It has been established album to album that The Decemberists are the type of nerdy twee we love and hate. From all the way back at Her Majesty, we could hear the incredibly clever, but complicated references that only a historian or a librarian would pick up on on first listen through. It is beyond appreciated but really does restrict the music’s accessibility to the wide range of listeners.
Combined with the shocker that was The Hazards of Love, I lost my faith in what could have come from Colin Meloy. Yet here I stand with something that refreshed my love for this Portland folk band. This new creation is airy and light and captures what helped me fall in love with The Decemberists in the first place. There is no underlying concept in the album besides putting out a solid folk record.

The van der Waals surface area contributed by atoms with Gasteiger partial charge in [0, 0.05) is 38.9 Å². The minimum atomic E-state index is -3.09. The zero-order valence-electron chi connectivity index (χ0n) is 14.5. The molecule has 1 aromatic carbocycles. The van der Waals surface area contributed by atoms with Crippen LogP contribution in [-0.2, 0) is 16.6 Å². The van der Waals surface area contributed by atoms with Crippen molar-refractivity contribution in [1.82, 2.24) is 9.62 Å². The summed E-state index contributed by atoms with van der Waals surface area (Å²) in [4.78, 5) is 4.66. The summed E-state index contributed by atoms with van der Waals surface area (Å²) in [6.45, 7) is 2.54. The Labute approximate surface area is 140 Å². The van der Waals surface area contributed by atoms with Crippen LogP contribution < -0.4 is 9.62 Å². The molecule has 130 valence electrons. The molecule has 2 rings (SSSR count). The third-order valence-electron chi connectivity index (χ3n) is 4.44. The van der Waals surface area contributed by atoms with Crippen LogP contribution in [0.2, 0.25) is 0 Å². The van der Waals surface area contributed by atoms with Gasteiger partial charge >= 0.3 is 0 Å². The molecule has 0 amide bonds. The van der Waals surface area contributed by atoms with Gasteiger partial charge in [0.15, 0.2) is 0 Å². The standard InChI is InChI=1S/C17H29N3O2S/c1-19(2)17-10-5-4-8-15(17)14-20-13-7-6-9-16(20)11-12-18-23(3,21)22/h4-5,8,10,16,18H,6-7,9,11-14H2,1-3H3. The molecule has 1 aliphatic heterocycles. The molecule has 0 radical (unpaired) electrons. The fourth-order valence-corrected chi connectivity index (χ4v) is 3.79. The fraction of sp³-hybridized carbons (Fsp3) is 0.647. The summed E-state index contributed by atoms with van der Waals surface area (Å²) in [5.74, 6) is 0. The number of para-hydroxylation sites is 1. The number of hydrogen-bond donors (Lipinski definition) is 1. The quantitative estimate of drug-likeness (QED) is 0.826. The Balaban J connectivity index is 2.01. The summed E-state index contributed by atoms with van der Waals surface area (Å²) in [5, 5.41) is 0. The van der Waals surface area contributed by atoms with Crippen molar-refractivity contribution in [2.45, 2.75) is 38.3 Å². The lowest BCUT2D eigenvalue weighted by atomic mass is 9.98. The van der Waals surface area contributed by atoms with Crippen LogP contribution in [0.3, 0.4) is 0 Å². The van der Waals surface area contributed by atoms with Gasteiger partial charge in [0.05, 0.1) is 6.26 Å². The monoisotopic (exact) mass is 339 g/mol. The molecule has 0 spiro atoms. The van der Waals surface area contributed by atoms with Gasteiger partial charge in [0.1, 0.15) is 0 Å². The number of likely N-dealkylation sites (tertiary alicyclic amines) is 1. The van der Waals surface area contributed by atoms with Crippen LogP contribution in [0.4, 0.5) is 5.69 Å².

Album opener “Don’t Carry it All” is a rustic and grand welcome to a sound we wanted to hear. It exemplifies an old Americana free feeling. If you pick up on a young Neil Young you won’t be alone at all. What is the best part is nothing stops at the first track. “January Hymn” and “All Arise!” capture what the band does best, pure folk with emotion.
The King is Dead also brings in Peter Buck (R.E.M), Gillian Welch and David Rawlings to guest preform on most of the tracks. “January Hymn” is guest free, but that shouldn’t deter you from listening to the rest. It is easy to say that 2011 started out strong with the smoothest, most roomy Decemberists album to date. If you were scared to get into Meloy’s work before now, listen to this first. You’ll want to explore the band’s 10 years of music after hearing The King is Dead.
WPGU Music Staff Rating: W-P-G
Key Tracks: “Don’t Carry It All”, “Down By The Water”, and “January Hymns”
Recommended if you like: The New Pornographers, Iron & Wine, and Death Cab For Cutie.
W = Poor
W-P = Fair
W-P-G = Great
W-P-G-U = An instant classic!